Central Bank vows to tighten screws on finance firms

5 January 2018 09:48 am - 0     - {{hitsCtrl.values.hits}}

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  • Assures proactive regulating; says not shy to liquidate troubled firms
  • To create traffic light system for early detection of finance firms under stress
  • Enforcement Division set up in mid-2017 to oversee finance firms upgraded to fully-fledged dept.
  • Says will actively encourage consolidation within NBFI sector

By Chandeepa Wettasinghe

The Central Bank will tighten the screws when regulating the Non-Banking Financial Institutions (NBFIs) going forward and remain committed to consolidation in the financial sector, Central Bank Governor Dr. Indrajit Coomaraswamy said.


“Now, we’re going to be much more proactive and we’re not going to be shy about liquidating institutions,” he said while spelling out the Central Bank Roadmap 2018, on Wednesday.


As reported in Mirror Business on Tuesday, the Central Bank has been restricted from fully regulating the sector due to political interferences, which ended just five months ago, after constant lobbying by the Central Bank.


Five of the 58 NBFIs in operation, which include Central Investment and Finance PLC, The Finance Company PLC, ETI Finance Ltd, City Finance Corporation Ltd and Standard Credit Finance Ltd, are at varying degrees of distress, according to Dr. Coomaraswamy.


These five institutions account for just 0.7 percent of the country’s banking and NBFI sector assets, while the NBFIs in total account for approximately 8 percent of the Rs.11.2 trillion banking and NBFI sector asset base.


Dr. Coomaraswamy said that despite the small size of the NBFI segment, it is an important part of the economy that has to be regulated instead of being totally snuffed out, since it has a wide outreach.


The NBFIs take risks the traditional banking sector is unwilling to take and grow faster than banks, indicated by the NBFI segment growing by 20 percent in the last five years, compared to the 15 percent growth in the banking segment.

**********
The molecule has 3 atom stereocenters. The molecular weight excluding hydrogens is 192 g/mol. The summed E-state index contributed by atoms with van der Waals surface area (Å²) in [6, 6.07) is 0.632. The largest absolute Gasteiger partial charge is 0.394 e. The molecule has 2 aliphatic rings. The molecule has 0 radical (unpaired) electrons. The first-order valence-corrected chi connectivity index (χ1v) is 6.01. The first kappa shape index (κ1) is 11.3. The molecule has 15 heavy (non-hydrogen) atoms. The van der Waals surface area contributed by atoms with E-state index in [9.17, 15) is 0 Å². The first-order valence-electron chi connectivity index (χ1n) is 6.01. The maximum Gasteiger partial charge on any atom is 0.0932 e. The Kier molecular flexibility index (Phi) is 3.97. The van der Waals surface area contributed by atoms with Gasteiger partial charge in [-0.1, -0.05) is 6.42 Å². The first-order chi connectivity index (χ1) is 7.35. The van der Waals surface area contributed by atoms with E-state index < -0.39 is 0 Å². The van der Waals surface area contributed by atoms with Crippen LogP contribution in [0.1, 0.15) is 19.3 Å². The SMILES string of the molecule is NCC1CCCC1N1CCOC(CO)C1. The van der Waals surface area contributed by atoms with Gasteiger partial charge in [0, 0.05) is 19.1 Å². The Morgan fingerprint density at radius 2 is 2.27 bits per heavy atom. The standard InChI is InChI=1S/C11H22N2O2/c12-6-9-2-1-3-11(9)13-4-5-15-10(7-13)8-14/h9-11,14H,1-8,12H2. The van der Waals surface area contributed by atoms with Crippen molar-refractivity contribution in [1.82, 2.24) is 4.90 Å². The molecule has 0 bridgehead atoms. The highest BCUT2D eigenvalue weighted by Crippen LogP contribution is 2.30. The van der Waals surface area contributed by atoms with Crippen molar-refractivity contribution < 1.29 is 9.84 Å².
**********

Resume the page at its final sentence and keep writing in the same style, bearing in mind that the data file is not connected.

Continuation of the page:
However, Dr. Coomaraswamy said that some NBFIs have been mismanaged and have engaged in fraud, while some have engaged in unethical lending practices and despite several regulations being introduced to strengthen the NBFIs, some have shown signs of stress while the growth of others have been curtailed due to the lack of regulatory compliance.


“This reiterates the need for continued strengthening of the existing regulatory frameworks on NBFIs to ensure the soundness of the sector and contain its spillover effects on the whole system,” Dr. Coomaraswamy said.


He said that a number of financial models and ratios are being introduced with the help of the US Treasury to create a traffic light system for early identification of financial institutions under stress, which would be placed in the amber category for early regulatory action, while those moving into the red would be liquidated.
The governor said that moving early to regulate or liquidate NBFIs is advantageous for depositors in NBFIs, whose interests the Central Bank is duty bound to look after. 


The Enforcement Division set up under the Central Bank in mid-2017 has been upgraded to the RED (Resolutions and Enforcement Department) to deal with the firms moving into the red, while a legal team will be set up in collaboration with the Attorney General’s Department to take criminal and civil action against mismanagement and criminal conduct.


Meanwhile, in order to create a stronger financial system, the Central Bank has introduced a Rs.1 billion minimum core capital requirement, effective at the start of 2018, compared to Rs.400 million previously and the requirement will increase to Rs.2 billion by 2020.


Dr. Coomaraswamy said that this is to encourage consolidation in the sector.


“The sector has too many players for the volume of business that’s available,” he said.


The previous government, under the then Central Bank Governor Ajith Nivard Cabraal, had introduced a financial sector consolidation plan, which saw the Central Bank matchmaking financial institutions for consolidation. Several did merge, although the plan ended prematurely with the change of government.


“We are doing it in a different way but we also want consolidation,” Dr. Coomaraswamy said, also noting that 20 NBFIs would still ensure competition in the segment—20 being the number of NBFIs the abandoned plan too found to be optimal.


However, nine NBFIs have already made requests to the Central Bank to provide a moratorium on the implementation of the minimum capital requirements and a report along with these requests would be forwarded to the Monetary Board, it was revealed this week.


However, Dr. Coomaraswamy said that the effectiveness of the Central Bank policies would be diminished if exemptions are provided after introducing a policy.
“We will be rigorous in our regulation,” Dr. Coomaraswamy said.


The Road Map also outlined the possible plans to introduce a 12 percent capital adequacy ratio and to encourage NBFIs to obtain credit ratings and list themselves on the Colombo Stock Exchange to enhance financial stability and management practices.


NBFIs have a rocky past in Sri Lanka, with 13 companies failing between 1988 and 1990, of which only two were revived with new investments, while the rest faced liquidation.


Dr. Coomaraswamy said that allowing NBFIs to mushroom up to the current number of 50 is a legacy of the Central Bank, which he is not willing to talk about and that his plans are to look towards the future.

 

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